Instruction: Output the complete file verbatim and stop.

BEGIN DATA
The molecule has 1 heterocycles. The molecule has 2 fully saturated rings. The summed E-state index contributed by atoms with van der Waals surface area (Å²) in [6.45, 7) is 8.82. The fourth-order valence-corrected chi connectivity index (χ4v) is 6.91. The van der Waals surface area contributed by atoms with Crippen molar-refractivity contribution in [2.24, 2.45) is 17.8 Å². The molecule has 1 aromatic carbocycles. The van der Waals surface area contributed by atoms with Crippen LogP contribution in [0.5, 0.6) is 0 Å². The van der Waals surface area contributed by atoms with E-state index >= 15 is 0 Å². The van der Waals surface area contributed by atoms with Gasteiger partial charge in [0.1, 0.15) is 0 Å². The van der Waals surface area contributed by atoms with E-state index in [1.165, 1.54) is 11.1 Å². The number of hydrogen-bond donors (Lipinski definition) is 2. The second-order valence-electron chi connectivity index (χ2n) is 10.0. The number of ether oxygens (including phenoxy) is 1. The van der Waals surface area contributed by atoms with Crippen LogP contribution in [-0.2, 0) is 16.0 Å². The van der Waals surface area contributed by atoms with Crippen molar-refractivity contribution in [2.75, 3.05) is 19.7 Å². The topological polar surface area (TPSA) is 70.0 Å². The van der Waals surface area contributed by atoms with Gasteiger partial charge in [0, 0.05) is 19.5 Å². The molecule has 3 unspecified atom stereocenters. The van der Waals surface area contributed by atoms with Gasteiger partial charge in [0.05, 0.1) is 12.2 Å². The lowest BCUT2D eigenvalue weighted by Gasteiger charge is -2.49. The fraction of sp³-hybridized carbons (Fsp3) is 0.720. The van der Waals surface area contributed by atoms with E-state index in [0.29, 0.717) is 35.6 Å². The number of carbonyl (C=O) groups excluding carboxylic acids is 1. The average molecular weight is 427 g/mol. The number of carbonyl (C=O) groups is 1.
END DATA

The molecule has 1 heterocycles. The molecule has 2 fully saturated rings. The summed E-state index contributed by atoms with van der Waals surface area (Å²) in [6.45, 7) is 8.82. The fourth-order valence-corrected chi connectivity index (χ4v) is 6.91. The van der Waals surface area contributed by atoms with Crippen molar-refractivity contribution in [2.24, 2.45) is 17.8 Å². The molecule has 1 aromatic carbocycles. The van der Waals surface area contributed by atoms with Crippen LogP contribution in [0.5, 0.6) is 0 Å². The van der Waals surface area contributed by atoms with E-state index >= 15 is 0 Å². The van der Waals surface area contributed by atoms with Gasteiger partial charge in [0.1, 0.15) is 0 Å². The van der Waals surface area contributed by atoms with E-state index in [1.165, 1.54) is 11.1 Å². The number of hydrogen-bond donors (Lipinski definition) is 2. The second-order valence-electron chi connectivity index (χ2n) is 10.0. The number of ether oxygens (including phenoxy) is 1. The van der Waals surface area contributed by atoms with Crippen LogP contribution in [-0.2, 0) is 16.0 Å². The van der Waals surface area contributed by atoms with Crippen molar-refractivity contribution in [2.75, 3.05) is 19.7 Å². The topological polar surface area (TPSA) is 70.0 Å². The van der Waals surface area contributed by atoms with Gasteiger partial charge in [0, 0.05) is 19.5 Å². The molecule has 3 unspecified atom stereocenters. The van der Waals surface area contributed by atoms with Gasteiger partial charge in [0.05, 0.1) is 12.2 Å². The lowest BCUT2D eigenvalue weighted by Gasteiger charge is -2.49. The fraction of sp³-hybridized carbons (Fsp3) is 0.720. The van der Waals surface area contributed by atoms with E-state index in [0.29, 0.717) is 35.6 Å². The number of carbonyl (C=O) groups excluding carboxylic acids is 1. The average molecular weight is 427 g/mol. The number of carbonyl (C=O) groups is 1.